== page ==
And that may never happen. Plenty of my clients continue their SMSFs into their 90s. The nature of the help they buy in (or receive informally from the next generation) changes over time but they are still actively engaged in their own super planning and value the flexibility their SMSF provides well into old age. They are my inspiration.

But as passionate as I am about my SMSF, I would wind it up if I wasn’t able to look after it and my sons didn’t want to. I believe an SMSF’s main attraction is that it opens up opportunities. If my sons don’t want to run it, they probably won’t make the most of those opportunities anyway, so why ask them to take on the responsibility?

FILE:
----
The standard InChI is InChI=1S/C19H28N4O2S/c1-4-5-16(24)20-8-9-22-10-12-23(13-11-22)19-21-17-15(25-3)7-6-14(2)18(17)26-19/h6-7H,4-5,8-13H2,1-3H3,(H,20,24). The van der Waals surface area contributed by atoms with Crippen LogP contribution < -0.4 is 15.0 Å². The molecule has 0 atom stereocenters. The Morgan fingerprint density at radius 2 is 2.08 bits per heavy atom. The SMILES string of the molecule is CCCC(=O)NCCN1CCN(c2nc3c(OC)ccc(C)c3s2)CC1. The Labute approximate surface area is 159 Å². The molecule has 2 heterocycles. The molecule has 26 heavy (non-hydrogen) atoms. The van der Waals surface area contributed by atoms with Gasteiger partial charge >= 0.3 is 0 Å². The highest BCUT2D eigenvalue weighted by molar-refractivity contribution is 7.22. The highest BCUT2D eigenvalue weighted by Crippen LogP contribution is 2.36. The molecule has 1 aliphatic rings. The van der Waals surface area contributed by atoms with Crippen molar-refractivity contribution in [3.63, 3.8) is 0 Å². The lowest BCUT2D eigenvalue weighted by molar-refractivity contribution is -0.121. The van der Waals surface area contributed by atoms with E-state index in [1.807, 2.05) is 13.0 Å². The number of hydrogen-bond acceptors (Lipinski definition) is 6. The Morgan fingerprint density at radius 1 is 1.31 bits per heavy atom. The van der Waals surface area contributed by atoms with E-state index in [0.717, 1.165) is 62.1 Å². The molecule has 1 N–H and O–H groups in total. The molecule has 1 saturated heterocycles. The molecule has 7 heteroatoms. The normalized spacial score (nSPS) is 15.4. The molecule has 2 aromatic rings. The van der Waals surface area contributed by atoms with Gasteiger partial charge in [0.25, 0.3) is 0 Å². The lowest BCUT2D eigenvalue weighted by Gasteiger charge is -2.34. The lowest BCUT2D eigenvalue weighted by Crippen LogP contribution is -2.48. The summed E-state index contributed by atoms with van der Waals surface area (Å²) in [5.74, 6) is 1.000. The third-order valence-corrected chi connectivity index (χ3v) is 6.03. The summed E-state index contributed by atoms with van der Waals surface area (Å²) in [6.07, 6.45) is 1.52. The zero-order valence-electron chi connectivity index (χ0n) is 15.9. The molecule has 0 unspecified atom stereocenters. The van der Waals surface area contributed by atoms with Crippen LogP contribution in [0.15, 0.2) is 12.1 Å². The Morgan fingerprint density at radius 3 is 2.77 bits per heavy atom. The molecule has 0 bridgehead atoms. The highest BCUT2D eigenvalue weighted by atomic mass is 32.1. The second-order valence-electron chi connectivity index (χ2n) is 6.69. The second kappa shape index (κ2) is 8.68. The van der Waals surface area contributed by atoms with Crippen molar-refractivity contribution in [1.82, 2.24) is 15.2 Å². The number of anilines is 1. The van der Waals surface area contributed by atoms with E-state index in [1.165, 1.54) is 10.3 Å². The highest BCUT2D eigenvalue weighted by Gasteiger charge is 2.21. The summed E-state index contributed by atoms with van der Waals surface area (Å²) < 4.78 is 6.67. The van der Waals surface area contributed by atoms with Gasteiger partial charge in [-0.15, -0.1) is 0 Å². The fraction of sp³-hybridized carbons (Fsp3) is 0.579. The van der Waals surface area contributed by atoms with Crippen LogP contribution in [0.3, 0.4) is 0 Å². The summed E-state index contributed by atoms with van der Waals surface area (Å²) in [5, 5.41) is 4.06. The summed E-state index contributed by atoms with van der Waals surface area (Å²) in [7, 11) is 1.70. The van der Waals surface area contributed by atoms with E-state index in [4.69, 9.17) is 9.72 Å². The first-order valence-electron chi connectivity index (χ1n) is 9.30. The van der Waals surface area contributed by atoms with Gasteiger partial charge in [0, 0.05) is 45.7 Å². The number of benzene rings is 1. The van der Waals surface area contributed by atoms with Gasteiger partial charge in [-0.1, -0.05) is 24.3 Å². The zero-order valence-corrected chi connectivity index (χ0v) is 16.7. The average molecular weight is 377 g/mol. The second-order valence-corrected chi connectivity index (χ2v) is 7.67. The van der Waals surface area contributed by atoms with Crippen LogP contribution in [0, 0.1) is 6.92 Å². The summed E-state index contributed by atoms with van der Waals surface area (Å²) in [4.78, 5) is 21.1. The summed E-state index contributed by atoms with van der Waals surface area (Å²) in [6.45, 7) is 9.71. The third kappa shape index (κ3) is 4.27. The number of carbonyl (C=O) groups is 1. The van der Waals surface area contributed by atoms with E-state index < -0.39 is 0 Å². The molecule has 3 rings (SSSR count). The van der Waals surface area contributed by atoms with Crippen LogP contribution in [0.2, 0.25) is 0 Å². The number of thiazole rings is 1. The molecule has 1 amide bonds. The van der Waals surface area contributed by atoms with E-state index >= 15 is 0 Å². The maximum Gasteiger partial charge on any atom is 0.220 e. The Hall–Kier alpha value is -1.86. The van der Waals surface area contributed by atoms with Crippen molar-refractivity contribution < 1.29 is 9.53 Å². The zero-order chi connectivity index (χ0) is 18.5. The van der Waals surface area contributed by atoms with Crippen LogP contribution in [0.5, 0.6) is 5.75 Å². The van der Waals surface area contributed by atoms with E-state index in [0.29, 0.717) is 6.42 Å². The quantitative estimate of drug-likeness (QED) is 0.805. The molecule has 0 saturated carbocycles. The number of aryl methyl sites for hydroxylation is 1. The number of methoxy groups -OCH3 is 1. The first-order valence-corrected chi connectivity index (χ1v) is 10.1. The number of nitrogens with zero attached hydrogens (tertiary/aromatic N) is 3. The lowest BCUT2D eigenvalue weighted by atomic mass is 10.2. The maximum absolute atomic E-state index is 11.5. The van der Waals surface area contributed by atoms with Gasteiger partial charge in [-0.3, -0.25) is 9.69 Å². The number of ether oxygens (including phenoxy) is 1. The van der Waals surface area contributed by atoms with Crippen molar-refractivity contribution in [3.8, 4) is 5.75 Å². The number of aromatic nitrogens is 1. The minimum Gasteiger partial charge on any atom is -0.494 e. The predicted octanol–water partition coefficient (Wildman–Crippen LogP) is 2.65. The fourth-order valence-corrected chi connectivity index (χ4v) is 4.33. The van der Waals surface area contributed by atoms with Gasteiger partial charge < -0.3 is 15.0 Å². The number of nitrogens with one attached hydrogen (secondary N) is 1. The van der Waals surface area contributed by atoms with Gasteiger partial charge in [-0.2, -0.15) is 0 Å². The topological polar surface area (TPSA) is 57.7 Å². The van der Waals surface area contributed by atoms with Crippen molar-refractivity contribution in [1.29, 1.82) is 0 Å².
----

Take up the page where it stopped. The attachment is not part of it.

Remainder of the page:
Death of a member may be a catalyst

For some people, the death of a member is often a driver to wind up and there are probably two reasons for this.

The first is that with two people in an SMSF together, there is almost always one person more engaged than the other. If that person dies, it’s common for the survivor to wind up, often depending on age. Someone who loses the 'active' spouse in their 50s probably won’t wind up the SMSF – they will learn how to do it and probably surprise themselves with their own capability. But someone in their 90s might make a different decision. Both are completely reasonable.

The second reason death is a trigger is that it’s frequently a moment when the fund has to pay large amounts out of super so the fund inevitably gets smaller.

Deceasing assets and tax on inheritance

Decreasing assets is a trigger for winding up an SMSF as at some point, it can stop being cost effective. In fact, it’s worth identifying early – based on the particular features of the SMSF – how low the asset value would need to be to encourage winding up.